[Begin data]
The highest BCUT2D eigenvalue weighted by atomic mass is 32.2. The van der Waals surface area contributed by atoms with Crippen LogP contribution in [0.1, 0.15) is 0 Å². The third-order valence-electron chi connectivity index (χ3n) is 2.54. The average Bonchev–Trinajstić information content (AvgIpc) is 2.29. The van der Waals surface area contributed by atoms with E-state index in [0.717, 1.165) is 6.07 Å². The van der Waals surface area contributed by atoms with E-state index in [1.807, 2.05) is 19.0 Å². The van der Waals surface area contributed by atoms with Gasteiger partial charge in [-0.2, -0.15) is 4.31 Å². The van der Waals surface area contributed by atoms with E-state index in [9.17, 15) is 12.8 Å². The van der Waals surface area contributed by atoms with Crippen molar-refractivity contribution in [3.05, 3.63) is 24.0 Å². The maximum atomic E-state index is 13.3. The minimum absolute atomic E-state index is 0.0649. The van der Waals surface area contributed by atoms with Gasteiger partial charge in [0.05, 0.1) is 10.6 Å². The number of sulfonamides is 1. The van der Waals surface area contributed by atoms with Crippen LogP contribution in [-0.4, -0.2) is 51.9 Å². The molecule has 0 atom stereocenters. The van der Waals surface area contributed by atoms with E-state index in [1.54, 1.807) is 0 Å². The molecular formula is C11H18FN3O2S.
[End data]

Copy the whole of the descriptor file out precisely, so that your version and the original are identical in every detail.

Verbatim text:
The highest BCUT2D eigenvalue weighted by atomic mass is 32.2. The van der Waals surface area contributed by atoms with Crippen LogP contribution in [0.1, 0.15) is 0 Å². The third-order valence-electron chi connectivity index (χ3n) is 2.54. The average Bonchev–Trinajstić information content (AvgIpc) is 2.29. The van der Waals surface area contributed by atoms with E-state index in [0.717, 1.165) is 6.07 Å². The van der Waals surface area contributed by atoms with E-state index in [1.807, 2.05) is 19.0 Å². The van der Waals surface area contributed by atoms with Gasteiger partial charge in [-0.2, -0.15) is 4.31 Å². The van der Waals surface area contributed by atoms with E-state index in [9.17, 15) is 12.8 Å². The van der Waals surface area contributed by atoms with Crippen molar-refractivity contribution in [3.05, 3.63) is 24.0 Å². The maximum atomic E-state index is 13.3. The minimum absolute atomic E-state index is 0.0649. The van der Waals surface area contributed by atoms with Gasteiger partial charge in [0.05, 0.1) is 10.6 Å². The number of sulfonamides is 1. The van der Waals surface area contributed by atoms with Crippen LogP contribution in [-0.4, -0.2) is 51.9 Å². The molecule has 0 atom stereocenters. The van der Waals surface area contributed by atoms with E-state index in [1.54, 1.807) is 0 Å². The molecular formula is C11H18FN3O2S.